With the words, “Woman, why are you weeping? Whom are you looking for?” John’s gospel ushers in the miracle of the resurrection. Jesus’ one word response, “Mary,” stops my heart time and time again.
I never get tired of reliving the resurrection story from Jesus’ triumphal entry to Jerusalem, through the Passover feast on Thursday night and Jesus death as a traitor to the state on Friday, the eternal pause that is Holy Saturday, through the celebration to follow. It is indeed a holy week, a holy time for us all to pause and remember.
Jesus was not killed because he was a nice guy and the world doesn’t like nice guys.
He was killed because he was challenging both the political power structure and the religious power structure of his time. He was killed by the Romans as one who was inciting an insurrection, and turned over to them by the those in the religious community who had the most to lose.
Jesus paid a price for living in alignment with God’s purpose for humanity. Jesus’ death reminds us that the forces of darkness in the world are indeed powerful. But the light indeed shines in the darkness and the darkness has not overcome it
That is the lesson of Easter and one we should come back to time and time again. Darkness and death may seem to win for a time, but they will not, they cannot win in the end. God’s light and love will prevail – even over death. Even a terrible death like the one that Jesus endured. But it isn’t only about that. It’s that we follow and worship a God that knows pain and suffering and death. And while I never believe that suffering is redemptive, or something that God makes us go through, we never go through the suffering of this life alone. God knows our suffering and hears our prayers and promises to walk with us all the days of our life. God is a god of life and love and restoration and indeed, resurrection. The light shines in the darkness and the darkness has not overcome it.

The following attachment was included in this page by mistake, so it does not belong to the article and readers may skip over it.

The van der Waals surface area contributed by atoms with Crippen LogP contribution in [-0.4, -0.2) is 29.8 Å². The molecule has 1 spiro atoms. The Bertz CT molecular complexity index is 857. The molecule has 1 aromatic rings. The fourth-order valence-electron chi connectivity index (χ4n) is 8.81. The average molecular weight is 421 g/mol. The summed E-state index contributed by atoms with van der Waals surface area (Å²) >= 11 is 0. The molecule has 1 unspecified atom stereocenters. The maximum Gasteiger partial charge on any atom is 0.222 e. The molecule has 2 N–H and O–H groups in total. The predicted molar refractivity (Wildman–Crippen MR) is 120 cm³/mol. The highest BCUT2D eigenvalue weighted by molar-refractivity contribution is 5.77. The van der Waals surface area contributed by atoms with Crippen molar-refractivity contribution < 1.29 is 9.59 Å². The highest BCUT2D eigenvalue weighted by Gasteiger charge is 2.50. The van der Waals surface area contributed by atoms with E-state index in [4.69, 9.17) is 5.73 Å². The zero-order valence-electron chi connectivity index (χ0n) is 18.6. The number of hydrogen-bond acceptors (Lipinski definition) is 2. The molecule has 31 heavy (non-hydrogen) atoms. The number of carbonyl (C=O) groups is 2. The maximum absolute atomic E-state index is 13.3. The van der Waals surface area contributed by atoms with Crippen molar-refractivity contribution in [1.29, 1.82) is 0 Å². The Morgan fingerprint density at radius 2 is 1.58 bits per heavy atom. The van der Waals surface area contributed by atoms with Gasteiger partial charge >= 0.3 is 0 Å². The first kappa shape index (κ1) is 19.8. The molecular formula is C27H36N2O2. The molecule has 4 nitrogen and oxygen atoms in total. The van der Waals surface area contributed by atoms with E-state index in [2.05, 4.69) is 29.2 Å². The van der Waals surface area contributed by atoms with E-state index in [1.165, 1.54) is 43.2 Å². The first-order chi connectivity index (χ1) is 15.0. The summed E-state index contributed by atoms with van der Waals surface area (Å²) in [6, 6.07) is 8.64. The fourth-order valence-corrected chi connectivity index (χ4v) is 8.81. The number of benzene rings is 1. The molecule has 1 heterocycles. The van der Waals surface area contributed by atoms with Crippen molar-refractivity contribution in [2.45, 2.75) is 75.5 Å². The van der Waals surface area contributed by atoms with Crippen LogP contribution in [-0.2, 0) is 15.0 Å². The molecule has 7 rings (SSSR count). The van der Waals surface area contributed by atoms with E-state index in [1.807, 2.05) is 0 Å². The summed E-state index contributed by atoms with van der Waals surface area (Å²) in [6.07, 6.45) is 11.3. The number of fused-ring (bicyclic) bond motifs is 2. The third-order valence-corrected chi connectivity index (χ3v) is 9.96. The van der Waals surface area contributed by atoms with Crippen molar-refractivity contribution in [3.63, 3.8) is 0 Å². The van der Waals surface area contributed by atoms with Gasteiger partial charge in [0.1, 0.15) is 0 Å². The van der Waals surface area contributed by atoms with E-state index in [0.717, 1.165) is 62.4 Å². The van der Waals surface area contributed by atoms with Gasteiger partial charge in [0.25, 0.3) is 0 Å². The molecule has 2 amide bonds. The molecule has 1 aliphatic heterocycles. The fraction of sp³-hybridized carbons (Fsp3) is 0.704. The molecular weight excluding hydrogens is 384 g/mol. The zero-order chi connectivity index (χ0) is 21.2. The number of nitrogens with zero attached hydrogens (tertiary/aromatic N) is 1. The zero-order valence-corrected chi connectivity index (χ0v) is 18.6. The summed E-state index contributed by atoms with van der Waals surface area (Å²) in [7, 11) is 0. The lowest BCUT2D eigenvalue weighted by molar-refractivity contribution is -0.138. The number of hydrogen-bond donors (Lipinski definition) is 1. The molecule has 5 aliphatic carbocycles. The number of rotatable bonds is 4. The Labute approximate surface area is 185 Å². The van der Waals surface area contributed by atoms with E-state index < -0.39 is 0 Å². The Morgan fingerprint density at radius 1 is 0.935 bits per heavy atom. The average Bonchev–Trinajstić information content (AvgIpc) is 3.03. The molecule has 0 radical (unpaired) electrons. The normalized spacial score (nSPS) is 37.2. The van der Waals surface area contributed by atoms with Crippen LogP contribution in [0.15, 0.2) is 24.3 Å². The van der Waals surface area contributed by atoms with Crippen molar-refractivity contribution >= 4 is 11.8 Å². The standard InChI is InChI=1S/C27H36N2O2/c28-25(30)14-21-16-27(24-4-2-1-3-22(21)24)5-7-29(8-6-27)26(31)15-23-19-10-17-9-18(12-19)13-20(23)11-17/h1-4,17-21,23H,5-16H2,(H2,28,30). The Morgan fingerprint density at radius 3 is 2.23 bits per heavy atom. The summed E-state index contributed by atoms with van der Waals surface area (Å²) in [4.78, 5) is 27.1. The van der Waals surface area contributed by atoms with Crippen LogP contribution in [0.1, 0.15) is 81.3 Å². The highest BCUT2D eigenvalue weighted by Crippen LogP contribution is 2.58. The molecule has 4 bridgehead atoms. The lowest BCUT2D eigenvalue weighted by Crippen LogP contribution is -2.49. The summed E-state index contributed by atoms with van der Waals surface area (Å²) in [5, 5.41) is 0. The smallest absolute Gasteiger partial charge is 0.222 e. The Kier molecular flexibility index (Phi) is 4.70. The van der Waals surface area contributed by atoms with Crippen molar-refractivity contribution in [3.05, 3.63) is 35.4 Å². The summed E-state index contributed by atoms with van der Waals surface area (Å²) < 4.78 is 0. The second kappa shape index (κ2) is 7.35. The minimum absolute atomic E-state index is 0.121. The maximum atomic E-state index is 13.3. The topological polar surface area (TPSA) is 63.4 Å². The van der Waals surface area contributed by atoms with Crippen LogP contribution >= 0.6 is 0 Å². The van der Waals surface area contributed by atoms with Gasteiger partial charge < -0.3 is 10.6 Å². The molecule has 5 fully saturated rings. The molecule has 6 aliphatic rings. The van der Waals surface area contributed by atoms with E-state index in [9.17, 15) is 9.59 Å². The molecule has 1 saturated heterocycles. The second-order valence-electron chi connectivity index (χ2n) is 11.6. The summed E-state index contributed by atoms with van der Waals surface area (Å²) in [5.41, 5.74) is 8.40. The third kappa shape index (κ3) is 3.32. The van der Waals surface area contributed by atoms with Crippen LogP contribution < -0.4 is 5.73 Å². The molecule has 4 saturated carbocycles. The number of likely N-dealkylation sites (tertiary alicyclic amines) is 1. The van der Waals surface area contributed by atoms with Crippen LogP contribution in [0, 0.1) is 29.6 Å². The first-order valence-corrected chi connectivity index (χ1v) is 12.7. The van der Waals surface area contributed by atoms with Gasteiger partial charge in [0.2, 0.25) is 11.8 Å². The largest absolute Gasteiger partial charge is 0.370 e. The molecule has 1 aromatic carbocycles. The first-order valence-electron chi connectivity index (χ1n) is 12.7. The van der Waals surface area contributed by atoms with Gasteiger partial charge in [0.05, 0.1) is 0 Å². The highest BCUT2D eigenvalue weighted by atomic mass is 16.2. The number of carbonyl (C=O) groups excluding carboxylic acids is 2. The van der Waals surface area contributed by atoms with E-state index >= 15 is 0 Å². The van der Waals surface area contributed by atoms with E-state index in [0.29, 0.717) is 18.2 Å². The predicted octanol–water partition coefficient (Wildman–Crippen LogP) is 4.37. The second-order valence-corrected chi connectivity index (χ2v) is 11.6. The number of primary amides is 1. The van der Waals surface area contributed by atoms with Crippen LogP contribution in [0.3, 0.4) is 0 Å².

This Lent we have used the book, “A Time to Grow: Lenten Lessons from the Garden to the Table” and I have enjoyed the ways that the book has given me ideas for worship. As a community, we are changing – some of the familiar faces are no longer with us. But we are also growing with new members and a sense of promise. God is not done with us yet, and that is a thing to celebrate.
This doesn’t mean that there aren’t challenges ahead, but it does mean that we won’t face them alone. God has been faithful, and as we walk forward in faith, I know that God is walking with us. Perhaps that is the lesson of Easter. Perhaps in this time and place, this is what resurrection looks like.